The Ghost With One Hand

The Ghost With One Hand An illustration of the collision between the United States and America. From this site, telling the story of the disaster.

The Ghost With One Hand An illustration of the collision between the steamboats United States and America. From this site, telling the story of the disaster.

Today, on the anniversary of a horrific steamboat disaster, a ghost story for the traditional season of ghostly tales.

The folktale “The Golden Arm,” is a classic ghost story long told at sleepovers and around the campfire. It is paralleled in this ghost story linked with an Ohio River steamship disaster.  Steam packets United States and America collided in the Ohio River December 4, 1868, two miles above Warsaw, Kentucky.  The estimated death toll has ranged from 40 to 170—the passenger lists were destroyed in the ensuing fires.  At the time it was the worst steamboat disaster in the country’s history. There were several wedding parties on board the United States and a number of the victims were women, like the mutilated apparition in the following story.


Who Had Been Drowned in Ohio River

Came Back to Earth

To Reclaim a Lost Hand That Was Severed

At the Time of Death, When Steamboat United States Was Sunk.

Dillsboro, Ind., June 4. From time to time there have been many incidents published relative to the sinking of the large steamboat United States which occurred many years ago in the Ohio River about one mile above Warsaw, Ky., on the Indiana side of the river. Terrible, and even uncanny stories have been told about the wreck. A man of the name of Garret gives the following account of the tragedies:

“It was in the summer of 1881, and the Ohio River was low. My father was working in one of the wrecks near shore for some valuable relics. He was digging in the sand about four feet from the hull, which at that stage of the river was but half buried in the sand and water. He had not dug long when he unearthed something, apparently a lump of tallow. After handling it very carefully and washing the sand off, it proved to be a human hand—that of a young lady, presumably not more than 20 years of age. The member had been severed at the wrist.

“The fingers were slender, the finger nails being pink as a sea shell and perfect as in life. The joints and cords were very plain and even the veins were easily traced. The hand itself was of pearly whiteness, but cold and firm. The hand became my property and for a long time I kept it locked in a walnut box. Some months later a startling phenomenon took place, which for family reasons has thus far been withheld. At the time of the peculiar event my mother was away for a month’s visit and my father and myself were left alone to “batch” it. I retired as usual about 9 o’clock leaving my father in an adjoining room reading. The light from his room showed in my bedroom, lighting up the corner in which my bed stood. About 10 o’clock my father concluded to retire, and as he was preparing to do so happened to look toward me, and to his surprise he saw standing by my bedside a fair young woman in a purple robe. She was leaning over my couch, with the palm of her right hand resting lightly upon my forehead. While my father stood gazing at the apparition it glided behind the door and disappeared. At the time of this strange visitation all the outer doors and windows of the house were securely fastened.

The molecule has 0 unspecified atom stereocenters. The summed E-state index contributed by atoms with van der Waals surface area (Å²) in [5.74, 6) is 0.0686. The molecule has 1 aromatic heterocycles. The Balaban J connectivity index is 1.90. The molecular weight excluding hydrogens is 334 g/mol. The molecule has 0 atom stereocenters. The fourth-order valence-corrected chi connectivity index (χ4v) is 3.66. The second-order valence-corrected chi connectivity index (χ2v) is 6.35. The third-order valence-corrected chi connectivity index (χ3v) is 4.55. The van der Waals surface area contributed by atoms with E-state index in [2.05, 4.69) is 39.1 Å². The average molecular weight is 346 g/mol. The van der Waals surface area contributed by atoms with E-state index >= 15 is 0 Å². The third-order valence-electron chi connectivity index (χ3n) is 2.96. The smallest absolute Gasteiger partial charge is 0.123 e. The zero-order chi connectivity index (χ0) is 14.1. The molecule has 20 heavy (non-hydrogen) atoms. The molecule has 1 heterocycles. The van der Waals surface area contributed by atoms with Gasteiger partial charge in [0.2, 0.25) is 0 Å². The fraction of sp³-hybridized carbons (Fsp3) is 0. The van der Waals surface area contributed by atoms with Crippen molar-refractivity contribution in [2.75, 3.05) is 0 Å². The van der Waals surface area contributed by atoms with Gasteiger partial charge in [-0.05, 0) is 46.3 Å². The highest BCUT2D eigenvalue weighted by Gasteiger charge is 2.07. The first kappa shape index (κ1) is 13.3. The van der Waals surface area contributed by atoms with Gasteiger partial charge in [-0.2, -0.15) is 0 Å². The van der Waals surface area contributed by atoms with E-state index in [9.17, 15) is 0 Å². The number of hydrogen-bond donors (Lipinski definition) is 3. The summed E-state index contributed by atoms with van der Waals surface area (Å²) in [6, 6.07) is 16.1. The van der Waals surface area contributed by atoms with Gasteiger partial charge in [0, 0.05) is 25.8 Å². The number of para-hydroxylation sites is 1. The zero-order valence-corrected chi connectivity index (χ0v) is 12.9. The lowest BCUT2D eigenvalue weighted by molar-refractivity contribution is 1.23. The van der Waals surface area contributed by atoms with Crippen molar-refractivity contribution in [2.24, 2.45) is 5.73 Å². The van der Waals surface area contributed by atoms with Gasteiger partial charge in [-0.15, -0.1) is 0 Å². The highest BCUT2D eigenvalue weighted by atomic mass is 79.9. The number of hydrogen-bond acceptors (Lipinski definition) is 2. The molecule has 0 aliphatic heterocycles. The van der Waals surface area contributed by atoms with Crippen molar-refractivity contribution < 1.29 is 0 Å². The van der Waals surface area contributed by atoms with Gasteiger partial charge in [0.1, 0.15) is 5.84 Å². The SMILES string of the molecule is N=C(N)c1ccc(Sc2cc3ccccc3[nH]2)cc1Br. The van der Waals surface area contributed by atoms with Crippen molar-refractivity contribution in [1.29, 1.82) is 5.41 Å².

“Shortly after that, at about the same time of night, the apparition again appeared and this time my father crept stealthily toward it. The ghost, spirit, or whatever it may be termed, knelt beside the bed and raised up its arms as if in supplication to me, I being asleep at the time. To his horror my father saw that the right hand of the supplicant was missing, and that blood gleamed at the lacerated place. After a few seconds the phantom arose and disappeared as before.

“The next morning at breakfast my father seemed gloomy and troubled. I was in the same mood, for I had seen in a dream the same sight witnessed by my father. I began to tell him of the dream and the vision. When half through the story my father stopped the recital and with a pale face, asked me if it was not the right hand that was missing. I told him it was, and then he asked me if the hand in the box was a right or a left member. I could not remember, so we unlocked the box to find that it was a right hand.

“‘Then we will bury that ghostly relic immediately,’ said he, and without further ado the interment took place. My father at that little burial in the garden invoked eternal peace of the troubled spirit to whom it had belonged in life and we agreed to say nothing about the incident, fearing people might think us partially demented. I no longer fear such a verdict and have given the facts in the case.

“The apparition never visited us again.”

Cincinnati [OH] Enquirer 3 June 1901: p. 1

Assuming that the hand was, in fact, from a victim of the steamship crash, could a severed hand survive thirteen years buried in a sandbar?  The answer is yes, if the hand turned to adipocere, also known as “corpse wax,” a substance produced when a body is buried in a damp area with no oxygen—such as in a river sandbar. I kept waiting for the ghost to demand, “Give me back my hand!”

This is an excerpt from The Ghost Wore Black: Ghastly Tales from the Past.


Chris Woodyard is the author of The Victorian Book of the Dead, The Ghost Wore Black, The Headless Horror, The Face in the Window, and the 7-volume Haunted Ohio series. She is also the chronicler of the adventures of that amiable murderess Mrs Daffodil in A Spot of Bother: Four Macabre Tales. The books are available in paperback and for Kindle. Indexes and fact sheets for all of these books may be found by searching Join her on FB at Haunted Ohio by Chris Woodyard or The Victorian Book of the Dead.


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